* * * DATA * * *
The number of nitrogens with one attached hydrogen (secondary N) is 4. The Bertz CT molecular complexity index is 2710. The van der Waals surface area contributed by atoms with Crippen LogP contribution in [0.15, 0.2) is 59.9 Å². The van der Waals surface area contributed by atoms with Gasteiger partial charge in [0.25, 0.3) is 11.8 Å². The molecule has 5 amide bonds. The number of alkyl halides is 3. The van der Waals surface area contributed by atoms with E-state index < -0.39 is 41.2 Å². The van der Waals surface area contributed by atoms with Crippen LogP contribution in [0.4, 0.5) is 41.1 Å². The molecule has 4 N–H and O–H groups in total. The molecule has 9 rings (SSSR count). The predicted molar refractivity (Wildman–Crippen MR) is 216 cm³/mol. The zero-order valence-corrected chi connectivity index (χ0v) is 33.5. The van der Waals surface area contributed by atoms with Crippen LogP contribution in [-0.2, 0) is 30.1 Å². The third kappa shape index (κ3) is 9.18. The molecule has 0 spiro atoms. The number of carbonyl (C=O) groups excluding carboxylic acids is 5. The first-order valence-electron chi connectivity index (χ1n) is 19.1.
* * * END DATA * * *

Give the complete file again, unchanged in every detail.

The number of nitrogens with one attached hydrogen (secondary N) is 4. The Bertz CT molecular complexity index is 2710. The van der Waals surface area contributed by atoms with Crippen LogP contribution in [0.15, 0.2) is 59.9 Å². The van der Waals surface area contributed by atoms with Gasteiger partial charge in [0.25, 0.3) is 11.8 Å². The molecule has 5 amide bonds. The number of alkyl halides is 3. The van der Waals surface area contributed by atoms with E-state index < -0.39 is 41.2 Å². The van der Waals surface area contributed by atoms with Crippen LogP contribution in [0.4, 0.5) is 41.1 Å². The molecule has 4 N–H and O–H groups in total. The molecule has 9 rings (SSSR count). The predicted molar refractivity (Wildman–Crippen MR) is 216 cm³/mol. The zero-order valence-corrected chi connectivity index (χ0v) is 33.5. The van der Waals surface area contributed by atoms with Crippen LogP contribution in [-0.2, 0) is 30.1 Å². The third kappa shape index (κ3) is 9.18. The molecule has 0 spiro atoms. The number of carbonyl (C=O) groups excluding carboxylic acids is 5. The first-order valence-electron chi connectivity index (χ1n) is 19.1.